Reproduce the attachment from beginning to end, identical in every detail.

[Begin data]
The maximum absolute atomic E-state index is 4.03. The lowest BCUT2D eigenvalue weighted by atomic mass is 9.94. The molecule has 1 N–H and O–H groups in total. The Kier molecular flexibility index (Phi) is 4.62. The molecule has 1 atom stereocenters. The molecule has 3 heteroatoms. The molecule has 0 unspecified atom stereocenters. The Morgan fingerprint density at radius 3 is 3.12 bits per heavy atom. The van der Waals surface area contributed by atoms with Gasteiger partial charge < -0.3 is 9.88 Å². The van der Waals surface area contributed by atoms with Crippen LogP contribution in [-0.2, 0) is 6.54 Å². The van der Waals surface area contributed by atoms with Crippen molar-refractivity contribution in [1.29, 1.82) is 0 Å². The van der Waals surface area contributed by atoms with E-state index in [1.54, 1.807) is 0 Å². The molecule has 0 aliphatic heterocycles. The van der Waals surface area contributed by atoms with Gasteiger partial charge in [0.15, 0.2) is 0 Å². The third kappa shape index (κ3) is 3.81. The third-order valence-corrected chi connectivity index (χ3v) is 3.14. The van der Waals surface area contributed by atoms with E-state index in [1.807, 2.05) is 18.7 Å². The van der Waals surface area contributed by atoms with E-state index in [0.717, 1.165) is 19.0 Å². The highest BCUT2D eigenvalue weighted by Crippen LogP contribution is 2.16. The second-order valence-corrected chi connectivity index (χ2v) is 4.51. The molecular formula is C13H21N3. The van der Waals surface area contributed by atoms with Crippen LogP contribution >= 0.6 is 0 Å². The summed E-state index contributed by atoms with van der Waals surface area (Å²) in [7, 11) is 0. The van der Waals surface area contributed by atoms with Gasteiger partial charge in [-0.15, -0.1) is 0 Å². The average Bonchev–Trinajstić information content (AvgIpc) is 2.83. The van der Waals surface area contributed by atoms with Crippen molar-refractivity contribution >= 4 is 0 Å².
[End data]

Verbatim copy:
The maximum absolute atomic E-state index is 4.03. The lowest BCUT2D eigenvalue weighted by atomic mass is 9.94. The molecule has 1 N–H and O–H groups in total. The Kier molecular flexibility index (Phi) is 4.62. The molecule has 1 atom stereocenters. The molecule has 3 heteroatoms. The molecule has 0 unspecified atom stereocenters. The Morgan fingerprint density at radius 3 is 3.12 bits per heavy atom. The van der Waals surface area contributed by atoms with Gasteiger partial charge < -0.3 is 9.88 Å². The van der Waals surface area contributed by atoms with Crippen LogP contribution in [-0.2, 0) is 6.54 Å². The van der Waals surface area contributed by atoms with Crippen molar-refractivity contribution in [1.29, 1.82) is 0 Å². The van der Waals surface area contributed by atoms with E-state index in [1.54, 1.807) is 0 Å². The molecule has 0 aliphatic heterocycles. The van der Waals surface area contributed by atoms with Gasteiger partial charge in [0.15, 0.2) is 0 Å². The third kappa shape index (κ3) is 3.81. The third-order valence-corrected chi connectivity index (χ3v) is 3.14. The van der Waals surface area contributed by atoms with E-state index in [1.807, 2.05) is 18.7 Å². The van der Waals surface area contributed by atoms with E-state index in [0.717, 1.165) is 19.0 Å². The highest BCUT2D eigenvalue weighted by Crippen LogP contribution is 2.16. The second-order valence-corrected chi connectivity index (χ2v) is 4.51. The molecular formula is C13H21N3. The van der Waals surface area contributed by atoms with Crippen LogP contribution >= 0.6 is 0 Å². The summed E-state index contributed by atoms with van der Waals surface area (Å²) in [7, 11) is 0. The van der Waals surface area contributed by atoms with Gasteiger partial charge in [-0.15, -0.1) is 0 Å². The average Bonchev–Trinajstić information content (AvgIpc) is 2.83. The van der Waals surface area contributed by atoms with Crippen molar-refractivity contribution >= 4 is 0 Å².